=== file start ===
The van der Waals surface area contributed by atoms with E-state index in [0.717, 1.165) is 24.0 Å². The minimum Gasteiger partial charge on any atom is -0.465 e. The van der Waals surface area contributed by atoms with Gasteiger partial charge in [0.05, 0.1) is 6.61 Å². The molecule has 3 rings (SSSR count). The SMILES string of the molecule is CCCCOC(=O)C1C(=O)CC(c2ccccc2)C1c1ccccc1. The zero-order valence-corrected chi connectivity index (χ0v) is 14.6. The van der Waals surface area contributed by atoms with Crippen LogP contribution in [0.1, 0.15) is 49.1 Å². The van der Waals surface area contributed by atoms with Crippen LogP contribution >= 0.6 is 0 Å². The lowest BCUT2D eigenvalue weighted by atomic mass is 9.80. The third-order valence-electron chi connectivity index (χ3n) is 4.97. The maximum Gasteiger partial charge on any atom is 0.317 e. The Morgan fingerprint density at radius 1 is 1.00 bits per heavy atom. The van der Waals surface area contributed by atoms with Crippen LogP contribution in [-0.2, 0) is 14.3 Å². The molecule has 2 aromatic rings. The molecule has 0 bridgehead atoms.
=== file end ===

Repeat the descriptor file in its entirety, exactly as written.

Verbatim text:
The van der Waals surface area contributed by atoms with E-state index in [0.717, 1.165) is 24.0 Å². The minimum Gasteiger partial charge on any atom is -0.465 e. The van der Waals surface area contributed by atoms with Gasteiger partial charge in [0.05, 0.1) is 6.61 Å². The molecule has 3 rings (SSSR count). The SMILES string of the molecule is CCCCOC(=O)C1C(=O)CC(c2ccccc2)C1c1ccccc1. The zero-order valence-corrected chi connectivity index (χ0v) is 14.6. The van der Waals surface area contributed by atoms with Crippen LogP contribution in [0.1, 0.15) is 49.1 Å². The van der Waals surface area contributed by atoms with Crippen LogP contribution >= 0.6 is 0 Å². The lowest BCUT2D eigenvalue weighted by atomic mass is 9.80. The third-order valence-electron chi connectivity index (χ3n) is 4.97. The maximum Gasteiger partial charge on any atom is 0.317 e. The Morgan fingerprint density at radius 1 is 1.00 bits per heavy atom. The van der Waals surface area contributed by atoms with Crippen LogP contribution in [-0.2, 0) is 14.3 Å². The molecule has 2 aromatic rings. The molecule has 0 bridgehead atoms.